3. Erin has a hard time working with others, which threatens the success of the case.

4. Erin recognizes her own prejudices, and re-directs her energy to defending the mistreated and downtrodden.

Still keeping it simple, but we want to describe how the character moves from her starting point to her ending point. Erin wants to win the case but the “brash and abrasive” qualities she brings into the story get in the way. She must adjust if she wants to succeed.

We know people don’t change until they have to — until staying the same becomes more painful than doing something different. And that’s what we see in movies, too: mounting pressure bears down on the character until, finally, it hurts too much and the better option is to adjust.

Note: planning out how the plot and the character arc work together isn’t a linear process. You might sketch out a rough character arc and use it to brainstorm events that could occur in the plot. You might have the broad strokes of the plot worked out, and then start creating a character arc that fits within those events. And more likely, you’ll have a bit of each and go back and forth, weaving them together until they’re one fabric.

Taking the Erin Brockovich example, for a next step I might start filling in things that could happen in each of the four phases:

1. When we meet Erin, she is brash and abrasive because she feels judged and dismissed by others.

– Erin gets a new job and has a hard time fitting in.

2. Erin uses those skills to help a group of people almost single-handedly, which gives her a sense of accomplishment.

– Seeing others mistreated makes Erin want to get involved.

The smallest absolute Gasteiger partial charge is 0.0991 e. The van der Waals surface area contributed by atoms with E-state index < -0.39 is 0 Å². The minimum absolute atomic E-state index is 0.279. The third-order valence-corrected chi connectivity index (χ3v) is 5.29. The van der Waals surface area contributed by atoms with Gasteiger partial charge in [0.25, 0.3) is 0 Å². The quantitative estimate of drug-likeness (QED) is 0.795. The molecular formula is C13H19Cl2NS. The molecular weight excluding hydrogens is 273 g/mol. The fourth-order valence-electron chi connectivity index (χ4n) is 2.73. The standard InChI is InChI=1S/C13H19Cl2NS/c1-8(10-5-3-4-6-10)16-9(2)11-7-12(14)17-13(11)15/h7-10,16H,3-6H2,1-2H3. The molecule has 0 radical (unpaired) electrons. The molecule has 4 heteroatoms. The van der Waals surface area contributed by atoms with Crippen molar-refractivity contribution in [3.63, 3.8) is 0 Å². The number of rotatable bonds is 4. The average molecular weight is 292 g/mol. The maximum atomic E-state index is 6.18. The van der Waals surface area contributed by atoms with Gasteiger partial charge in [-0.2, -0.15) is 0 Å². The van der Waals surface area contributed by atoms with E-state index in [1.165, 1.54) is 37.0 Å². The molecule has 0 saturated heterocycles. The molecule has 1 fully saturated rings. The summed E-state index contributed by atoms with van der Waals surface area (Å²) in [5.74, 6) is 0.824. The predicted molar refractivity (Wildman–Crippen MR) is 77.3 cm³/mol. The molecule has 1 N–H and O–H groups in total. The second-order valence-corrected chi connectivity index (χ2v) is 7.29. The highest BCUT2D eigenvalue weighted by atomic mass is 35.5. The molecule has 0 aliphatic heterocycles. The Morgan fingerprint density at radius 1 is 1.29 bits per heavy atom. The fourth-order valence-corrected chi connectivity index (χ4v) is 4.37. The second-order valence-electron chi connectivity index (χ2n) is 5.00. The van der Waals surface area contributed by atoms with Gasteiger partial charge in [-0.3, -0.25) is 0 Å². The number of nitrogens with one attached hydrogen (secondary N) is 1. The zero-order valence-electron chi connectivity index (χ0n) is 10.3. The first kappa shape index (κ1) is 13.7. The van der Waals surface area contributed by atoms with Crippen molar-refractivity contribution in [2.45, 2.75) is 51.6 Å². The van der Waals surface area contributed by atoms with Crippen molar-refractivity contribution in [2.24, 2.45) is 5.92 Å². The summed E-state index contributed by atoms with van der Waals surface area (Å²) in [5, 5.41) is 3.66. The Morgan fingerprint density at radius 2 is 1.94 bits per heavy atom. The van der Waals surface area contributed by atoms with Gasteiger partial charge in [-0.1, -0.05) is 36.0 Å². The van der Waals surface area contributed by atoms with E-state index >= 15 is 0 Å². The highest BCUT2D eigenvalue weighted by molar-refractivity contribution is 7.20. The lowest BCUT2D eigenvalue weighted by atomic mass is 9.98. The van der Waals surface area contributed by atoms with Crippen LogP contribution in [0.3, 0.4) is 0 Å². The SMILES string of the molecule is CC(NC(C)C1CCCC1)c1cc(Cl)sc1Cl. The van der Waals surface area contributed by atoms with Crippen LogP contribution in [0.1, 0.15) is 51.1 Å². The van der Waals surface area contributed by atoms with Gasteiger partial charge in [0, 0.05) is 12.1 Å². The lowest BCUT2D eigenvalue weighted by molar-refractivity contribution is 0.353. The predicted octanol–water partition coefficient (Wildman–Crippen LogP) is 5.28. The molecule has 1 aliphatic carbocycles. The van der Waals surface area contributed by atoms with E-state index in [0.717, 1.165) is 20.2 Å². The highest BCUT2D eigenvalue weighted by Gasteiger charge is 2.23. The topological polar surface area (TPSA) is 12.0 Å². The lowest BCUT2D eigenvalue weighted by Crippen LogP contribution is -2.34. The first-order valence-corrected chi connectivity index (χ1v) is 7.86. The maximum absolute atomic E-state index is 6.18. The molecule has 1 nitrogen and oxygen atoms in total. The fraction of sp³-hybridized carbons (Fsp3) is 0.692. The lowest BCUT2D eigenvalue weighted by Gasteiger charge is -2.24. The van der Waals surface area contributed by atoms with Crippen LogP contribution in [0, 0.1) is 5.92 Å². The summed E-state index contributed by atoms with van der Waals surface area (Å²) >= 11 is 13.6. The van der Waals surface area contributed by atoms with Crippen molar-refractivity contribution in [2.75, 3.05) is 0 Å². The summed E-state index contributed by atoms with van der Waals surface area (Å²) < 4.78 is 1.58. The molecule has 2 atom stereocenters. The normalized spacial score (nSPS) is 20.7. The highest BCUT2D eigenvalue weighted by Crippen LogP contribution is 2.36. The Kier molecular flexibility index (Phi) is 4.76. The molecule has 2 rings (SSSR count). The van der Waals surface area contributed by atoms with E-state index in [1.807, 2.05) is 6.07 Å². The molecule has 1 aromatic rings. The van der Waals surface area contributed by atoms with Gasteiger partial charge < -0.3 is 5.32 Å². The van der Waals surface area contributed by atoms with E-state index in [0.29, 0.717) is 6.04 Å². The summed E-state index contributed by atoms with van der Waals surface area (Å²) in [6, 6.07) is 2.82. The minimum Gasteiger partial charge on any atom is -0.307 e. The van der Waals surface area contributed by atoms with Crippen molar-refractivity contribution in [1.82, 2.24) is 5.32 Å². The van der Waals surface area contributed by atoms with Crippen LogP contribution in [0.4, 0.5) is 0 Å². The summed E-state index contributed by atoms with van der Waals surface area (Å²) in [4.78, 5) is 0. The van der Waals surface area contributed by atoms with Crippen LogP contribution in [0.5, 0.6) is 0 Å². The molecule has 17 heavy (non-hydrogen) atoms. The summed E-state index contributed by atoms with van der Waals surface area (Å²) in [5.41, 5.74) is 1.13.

– Her brash personality comes in handy, as she doesn’t take ‘no’ for an answer.
– When big corporation PG&E tries to obstruct her investigation, Erin continues to fight for the little guy.

3. Erin has a hard time working with others, which threatens the success of the case.

– Erin becomes so invested in the case and what it represents that she becomes territorial.
– As the case gets bigger, fancier lawyers are brought in to help. Feeling dismissed like before, Erin becomes defensive and abrasive again and won’t help them.

4. Erin recognizes her own prejudices, and re-directs her energy to defending the mistreated and downtrodden.

– Erin realizes she is guilty of her own prejudices and that’s getting in the way of her goal.
– Erin recommits herself to the case and wins in the end.
– We see she’s still the same Erin with a fighting spirit, but she’s more confident in her own worth which allows her to focus on defending others.

You can see the story taking shape – some plot events are emerging, some character moments too.

From there, could you weave in the major plot points? Could you continue to brainstorm more specific ways to poke at your character’s starting point weakness? Could you break the character arc into even more granular steps? Yes, yes, and yes.

And before you know it, you’re on your way to an outline that maps out both plot and character arc.

ADVANCE YOUR STORY

Write that screenplay - and make it great! Sign up to get a weekly dose of screenwriting info sent straight to your inbox, starting with my 15-page logline guide.

Subscribe